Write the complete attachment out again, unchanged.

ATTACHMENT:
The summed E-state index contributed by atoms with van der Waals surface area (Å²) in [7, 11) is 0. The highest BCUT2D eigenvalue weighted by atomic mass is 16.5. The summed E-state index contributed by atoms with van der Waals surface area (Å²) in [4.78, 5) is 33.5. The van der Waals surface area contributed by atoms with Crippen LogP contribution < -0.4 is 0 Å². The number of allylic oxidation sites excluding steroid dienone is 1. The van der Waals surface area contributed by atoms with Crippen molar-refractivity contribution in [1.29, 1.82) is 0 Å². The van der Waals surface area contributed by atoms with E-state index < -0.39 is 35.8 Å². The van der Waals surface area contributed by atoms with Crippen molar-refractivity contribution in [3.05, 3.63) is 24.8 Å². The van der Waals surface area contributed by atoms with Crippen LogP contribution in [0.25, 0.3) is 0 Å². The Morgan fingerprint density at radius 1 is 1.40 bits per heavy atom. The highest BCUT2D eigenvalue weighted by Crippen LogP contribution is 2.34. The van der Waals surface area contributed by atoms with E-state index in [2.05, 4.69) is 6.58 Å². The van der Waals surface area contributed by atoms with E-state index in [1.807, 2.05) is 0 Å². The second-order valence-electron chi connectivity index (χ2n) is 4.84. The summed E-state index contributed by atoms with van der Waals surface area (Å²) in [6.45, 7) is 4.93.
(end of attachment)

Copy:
The summed E-state index contributed by atoms with van der Waals surface area (Å²) in [7, 11) is 0. The highest BCUT2D eigenvalue weighted by atomic mass is 16.5. The summed E-state index contributed by atoms with van der Waals surface area (Å²) in [4.78, 5) is 33.5. The van der Waals surface area contributed by atoms with Crippen LogP contribution < -0.4 is 0 Å². The number of allylic oxidation sites excluding steroid dienone is 1. The van der Waals surface area contributed by atoms with Crippen molar-refractivity contribution in [1.29, 1.82) is 0 Å². The van der Waals surface area contributed by atoms with E-state index < -0.39 is 35.8 Å². The van der Waals surface area contributed by atoms with Crippen molar-refractivity contribution in [3.05, 3.63) is 24.8 Å². The van der Waals surface area contributed by atoms with Crippen LogP contribution in [0.25, 0.3) is 0 Å². The Morgan fingerprint density at radius 1 is 1.40 bits per heavy atom. The highest BCUT2D eigenvalue weighted by Crippen LogP contribution is 2.34. The van der Waals surface area contributed by atoms with E-state index in [2.05, 4.69) is 6.58 Å². The van der Waals surface area contributed by atoms with E-state index in [1.807, 2.05) is 0 Å². The second-order valence-electron chi connectivity index (χ2n) is 4.84. The summed E-state index contributed by atoms with van der Waals surface area (Å²) in [6.45, 7) is 4.93.